He wanted a strong proponent for the new department. Johnson worried about Weaver's political sense. Johnson seriously considered other candidates, none of whom were black. He wanted a top administrator, but also someone who was exciting. Johnson was worried about how the new Secretary would interact with the Solid South, still Democrat, but with social tensions following passage of civil rights legislation, including the Voting Rights Act in 1965. As candidates, Johnson considered the politician Richard Daley, mayor of Chicago; and the philanthropist Laurence Rockefeller.

Ultimately, Johnson believed that Weaver was the best-qualified administrator. Johnson's attitude became more favorable after he received a report which his assistant Bill Moyers had prepared at his request, on Weaver's potential effectiveness as the new Secretary. Moyers noted Weaver's strong accomplishments and ability to create teams. Ten days after Johnson's receiving the report, the president put forward the nomination and Weaver was successfully confirmed by the United States Senate.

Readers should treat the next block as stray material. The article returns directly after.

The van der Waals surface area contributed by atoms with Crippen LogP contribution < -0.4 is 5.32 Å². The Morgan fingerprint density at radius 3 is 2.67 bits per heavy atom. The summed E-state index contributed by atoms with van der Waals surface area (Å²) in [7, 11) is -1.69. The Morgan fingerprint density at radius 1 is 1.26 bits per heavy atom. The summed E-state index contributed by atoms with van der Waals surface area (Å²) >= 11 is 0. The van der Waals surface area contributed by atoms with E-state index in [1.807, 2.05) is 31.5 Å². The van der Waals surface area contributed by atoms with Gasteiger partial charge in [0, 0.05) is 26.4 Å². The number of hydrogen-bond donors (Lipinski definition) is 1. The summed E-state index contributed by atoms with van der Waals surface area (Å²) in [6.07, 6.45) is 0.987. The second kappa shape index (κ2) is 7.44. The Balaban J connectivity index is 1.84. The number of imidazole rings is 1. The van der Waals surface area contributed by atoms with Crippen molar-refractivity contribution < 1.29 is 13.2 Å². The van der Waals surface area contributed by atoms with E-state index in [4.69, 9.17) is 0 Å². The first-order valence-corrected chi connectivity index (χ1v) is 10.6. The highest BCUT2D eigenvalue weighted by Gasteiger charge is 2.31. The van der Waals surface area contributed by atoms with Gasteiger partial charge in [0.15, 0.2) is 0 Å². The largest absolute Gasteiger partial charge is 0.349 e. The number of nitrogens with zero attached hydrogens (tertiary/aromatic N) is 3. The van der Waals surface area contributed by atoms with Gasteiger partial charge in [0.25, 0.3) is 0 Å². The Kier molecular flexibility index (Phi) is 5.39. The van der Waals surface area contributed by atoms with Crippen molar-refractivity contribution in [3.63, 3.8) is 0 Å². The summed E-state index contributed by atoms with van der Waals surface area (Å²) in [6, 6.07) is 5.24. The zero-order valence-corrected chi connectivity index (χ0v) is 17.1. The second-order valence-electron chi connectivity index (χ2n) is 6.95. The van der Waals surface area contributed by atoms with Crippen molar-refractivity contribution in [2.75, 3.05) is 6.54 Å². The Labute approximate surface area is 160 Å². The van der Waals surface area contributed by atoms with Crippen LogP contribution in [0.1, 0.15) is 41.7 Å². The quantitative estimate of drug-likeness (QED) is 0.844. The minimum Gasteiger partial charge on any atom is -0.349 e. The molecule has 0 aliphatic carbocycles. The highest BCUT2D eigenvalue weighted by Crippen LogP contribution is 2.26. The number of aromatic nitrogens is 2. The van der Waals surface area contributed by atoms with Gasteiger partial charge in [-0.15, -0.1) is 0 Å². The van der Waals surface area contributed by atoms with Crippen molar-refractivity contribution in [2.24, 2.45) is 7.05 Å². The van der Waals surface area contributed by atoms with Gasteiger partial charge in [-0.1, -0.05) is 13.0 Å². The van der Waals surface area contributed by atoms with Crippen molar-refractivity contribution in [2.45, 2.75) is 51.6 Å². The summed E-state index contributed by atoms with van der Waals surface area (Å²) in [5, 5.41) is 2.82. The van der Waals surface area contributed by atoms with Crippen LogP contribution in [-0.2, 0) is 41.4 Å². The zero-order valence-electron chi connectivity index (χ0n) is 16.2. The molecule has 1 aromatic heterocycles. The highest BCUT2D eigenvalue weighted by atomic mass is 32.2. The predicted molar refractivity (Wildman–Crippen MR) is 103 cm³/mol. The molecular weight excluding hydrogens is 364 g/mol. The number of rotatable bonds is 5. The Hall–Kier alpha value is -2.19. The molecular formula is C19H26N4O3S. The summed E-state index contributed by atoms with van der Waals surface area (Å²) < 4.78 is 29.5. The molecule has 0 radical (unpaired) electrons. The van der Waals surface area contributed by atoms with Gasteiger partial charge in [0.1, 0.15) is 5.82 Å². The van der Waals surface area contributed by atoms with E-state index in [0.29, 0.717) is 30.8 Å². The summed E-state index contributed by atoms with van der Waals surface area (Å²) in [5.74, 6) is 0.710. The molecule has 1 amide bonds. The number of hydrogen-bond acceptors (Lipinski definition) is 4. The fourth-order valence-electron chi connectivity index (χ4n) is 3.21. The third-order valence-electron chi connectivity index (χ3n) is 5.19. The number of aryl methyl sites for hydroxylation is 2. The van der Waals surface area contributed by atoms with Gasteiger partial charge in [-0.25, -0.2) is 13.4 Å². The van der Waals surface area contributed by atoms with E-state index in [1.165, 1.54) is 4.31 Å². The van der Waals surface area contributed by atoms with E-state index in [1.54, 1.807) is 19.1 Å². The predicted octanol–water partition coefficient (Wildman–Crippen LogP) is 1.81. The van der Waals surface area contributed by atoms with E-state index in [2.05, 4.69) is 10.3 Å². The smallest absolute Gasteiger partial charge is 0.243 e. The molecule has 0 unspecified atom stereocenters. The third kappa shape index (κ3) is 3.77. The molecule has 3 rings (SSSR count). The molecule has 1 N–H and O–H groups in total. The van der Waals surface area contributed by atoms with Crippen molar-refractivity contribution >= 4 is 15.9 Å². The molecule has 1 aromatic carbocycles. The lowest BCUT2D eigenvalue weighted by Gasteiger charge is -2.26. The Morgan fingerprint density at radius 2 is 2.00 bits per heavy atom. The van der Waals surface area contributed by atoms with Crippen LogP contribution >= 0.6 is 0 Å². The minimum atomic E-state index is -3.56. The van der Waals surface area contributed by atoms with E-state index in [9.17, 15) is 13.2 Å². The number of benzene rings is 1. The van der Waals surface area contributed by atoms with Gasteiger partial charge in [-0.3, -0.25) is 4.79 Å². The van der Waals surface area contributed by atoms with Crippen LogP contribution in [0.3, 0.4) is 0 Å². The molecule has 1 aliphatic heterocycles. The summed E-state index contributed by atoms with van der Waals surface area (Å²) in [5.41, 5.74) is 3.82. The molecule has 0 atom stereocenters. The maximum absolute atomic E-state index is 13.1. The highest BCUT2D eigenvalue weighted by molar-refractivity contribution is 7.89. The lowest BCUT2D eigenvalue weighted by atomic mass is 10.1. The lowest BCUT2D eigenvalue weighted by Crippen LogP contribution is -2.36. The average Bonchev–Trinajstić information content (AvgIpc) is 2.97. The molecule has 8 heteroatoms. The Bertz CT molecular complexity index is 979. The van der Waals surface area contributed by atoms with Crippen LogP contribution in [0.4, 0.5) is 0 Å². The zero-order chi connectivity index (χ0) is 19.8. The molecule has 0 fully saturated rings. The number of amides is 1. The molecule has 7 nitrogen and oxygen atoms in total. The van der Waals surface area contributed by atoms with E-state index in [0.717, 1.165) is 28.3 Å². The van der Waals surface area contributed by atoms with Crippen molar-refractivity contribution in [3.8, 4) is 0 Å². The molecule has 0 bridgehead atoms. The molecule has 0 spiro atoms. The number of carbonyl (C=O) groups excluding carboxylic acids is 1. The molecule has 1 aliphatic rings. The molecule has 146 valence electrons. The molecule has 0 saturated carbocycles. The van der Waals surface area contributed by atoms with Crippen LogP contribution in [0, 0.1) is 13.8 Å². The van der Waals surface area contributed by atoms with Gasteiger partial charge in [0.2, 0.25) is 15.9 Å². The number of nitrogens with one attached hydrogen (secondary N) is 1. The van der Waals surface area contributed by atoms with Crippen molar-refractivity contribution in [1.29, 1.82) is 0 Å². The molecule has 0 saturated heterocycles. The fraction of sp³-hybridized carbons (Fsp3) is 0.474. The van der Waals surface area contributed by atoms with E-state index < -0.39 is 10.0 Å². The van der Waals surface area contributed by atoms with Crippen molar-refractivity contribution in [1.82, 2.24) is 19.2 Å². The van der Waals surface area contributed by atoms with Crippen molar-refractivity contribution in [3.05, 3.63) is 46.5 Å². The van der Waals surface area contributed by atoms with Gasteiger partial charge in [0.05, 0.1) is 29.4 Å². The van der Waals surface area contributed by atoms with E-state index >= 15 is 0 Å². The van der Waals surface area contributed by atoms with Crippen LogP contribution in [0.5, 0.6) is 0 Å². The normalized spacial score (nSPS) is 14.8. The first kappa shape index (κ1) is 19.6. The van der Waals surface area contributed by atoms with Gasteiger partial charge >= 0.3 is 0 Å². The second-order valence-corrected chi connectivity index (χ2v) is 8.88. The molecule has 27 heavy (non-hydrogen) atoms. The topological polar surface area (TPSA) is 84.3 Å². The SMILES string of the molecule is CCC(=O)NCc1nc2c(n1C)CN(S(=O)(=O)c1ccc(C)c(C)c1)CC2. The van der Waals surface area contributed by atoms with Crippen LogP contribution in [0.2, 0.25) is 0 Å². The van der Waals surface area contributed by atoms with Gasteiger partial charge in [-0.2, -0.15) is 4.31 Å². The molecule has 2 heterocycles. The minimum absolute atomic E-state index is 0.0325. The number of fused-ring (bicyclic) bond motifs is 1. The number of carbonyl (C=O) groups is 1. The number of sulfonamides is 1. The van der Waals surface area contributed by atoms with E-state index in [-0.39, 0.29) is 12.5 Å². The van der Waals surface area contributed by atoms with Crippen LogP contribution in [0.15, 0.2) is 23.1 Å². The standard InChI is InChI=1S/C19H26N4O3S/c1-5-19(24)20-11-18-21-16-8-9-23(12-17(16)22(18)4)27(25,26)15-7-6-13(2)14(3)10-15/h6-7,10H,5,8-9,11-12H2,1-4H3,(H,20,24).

Later years[edit]

After serving under Johnson, Weaver became president of Baruch College in 1969. The following year, he became a professor of Urban Affairs at Hunter College in New York. He taught there until 1978.

Weaver died July 17, 1997, at the age of 89.

Legacy and honors[edit]

Books[edit]

Weaver wrote a number of books regarding black issues and urban housing, including:

  • Negro Labor: A National Problem (1946)
  • The Negro Ghetto (1948)
  • The Urban Complex: Human Values in Urban Life (1964)
  • Dilemmas of Urban America (1965)

Further reading[edit]

  • Telephone Conversation between President Johnson and Martin Luther King, Jr., 15 January 1965, 12:06pm, Citation # 6736, Recordings of Telephone Conversations, Lyndon B. Johnson Presidential Library.
  • Telephone Conversation between President Johnson and Richard Daley, 15 September 1965, 9:40am, Citation # 8870, Recordings of Telephone Conversations, Lyndon B. Johnson Presidential Library.
  • Telephone Conversation between President Johnson and Richard Daley, 1 December 1965, 9:56am, Citation # 9301, Recordings of Telephone Conversations, Lyndon B. Johnson Presidential Library.